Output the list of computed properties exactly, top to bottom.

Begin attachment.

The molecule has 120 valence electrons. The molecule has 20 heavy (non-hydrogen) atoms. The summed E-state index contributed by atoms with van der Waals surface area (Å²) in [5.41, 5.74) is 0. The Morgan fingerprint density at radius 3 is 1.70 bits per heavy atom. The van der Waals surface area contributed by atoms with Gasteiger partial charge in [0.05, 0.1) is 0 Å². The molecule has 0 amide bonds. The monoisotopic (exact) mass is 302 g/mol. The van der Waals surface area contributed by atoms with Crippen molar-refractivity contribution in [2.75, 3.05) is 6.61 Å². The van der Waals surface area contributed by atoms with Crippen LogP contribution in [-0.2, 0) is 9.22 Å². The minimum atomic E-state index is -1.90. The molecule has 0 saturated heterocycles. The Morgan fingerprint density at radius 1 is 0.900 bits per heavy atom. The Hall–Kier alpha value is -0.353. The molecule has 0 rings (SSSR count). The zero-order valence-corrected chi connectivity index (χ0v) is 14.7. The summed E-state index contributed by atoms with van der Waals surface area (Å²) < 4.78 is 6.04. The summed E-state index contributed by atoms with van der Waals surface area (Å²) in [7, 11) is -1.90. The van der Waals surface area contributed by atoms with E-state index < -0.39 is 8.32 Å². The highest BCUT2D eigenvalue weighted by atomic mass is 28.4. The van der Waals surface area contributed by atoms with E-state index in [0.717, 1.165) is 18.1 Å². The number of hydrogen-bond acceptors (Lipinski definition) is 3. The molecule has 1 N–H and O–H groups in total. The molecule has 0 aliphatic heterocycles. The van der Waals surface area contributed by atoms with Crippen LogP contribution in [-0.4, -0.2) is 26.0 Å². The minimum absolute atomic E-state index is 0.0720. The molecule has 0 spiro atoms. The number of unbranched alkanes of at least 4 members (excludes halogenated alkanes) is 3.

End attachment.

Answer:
The molecule has 120 valence electrons. The molecule has 20 heavy (non-hydrogen) atoms. The summed E-state index contributed by atoms with van der Waals surface area (Å²) in [5.41, 5.74) is 0. The Morgan fingerprint density at radius 3 is 1.70 bits per heavy atom. The van der Waals surface area contributed by atoms with Gasteiger partial charge in [0.05, 0.1) is 0 Å². The molecule has 0 amide bonds. The monoisotopic (exact) mass is 302 g/mol. The van der Waals surface area contributed by atoms with Crippen molar-refractivity contribution in [2.75, 3.05) is 6.61 Å². The van der Waals surface area contributed by atoms with Crippen LogP contribution in [-0.2, 0) is 9.22 Å². The minimum atomic E-state index is -1.90. The molecule has 0 saturated heterocycles. The Morgan fingerprint density at radius 1 is 0.900 bits per heavy atom. The Hall–Kier alpha value is -0.353. The molecule has 0 rings (SSSR count). The zero-order valence-corrected chi connectivity index (χ0v) is 14.7. The summed E-state index contributed by atoms with van der Waals surface area (Å²) < 4.78 is 6.04. The summed E-state index contributed by atoms with van der Waals surface area (Å²) in [7, 11) is -1.90. The van der Waals surface area contributed by atoms with E-state index < -0.39 is 8.32 Å². The highest BCUT2D eigenvalue weighted by atomic mass is 28.4. The van der Waals surface area contributed by atoms with E-state index in [0.717, 1.165) is 18.1 Å². The number of hydrogen-bond acceptors (Lipinski definition) is 3. The molecule has 1 N–H and O–H groups in total. The molecule has 0 aliphatic heterocycles. The van der Waals surface area contributed by atoms with Crippen LogP contribution in [-0.4, -0.2) is 26.0 Å². The minimum absolute atomic E-state index is 0.0720. The molecule has 0 spiro atoms. The number of unbranched alkanes of at least 4 members (excludes halogenated alkanes) is 3.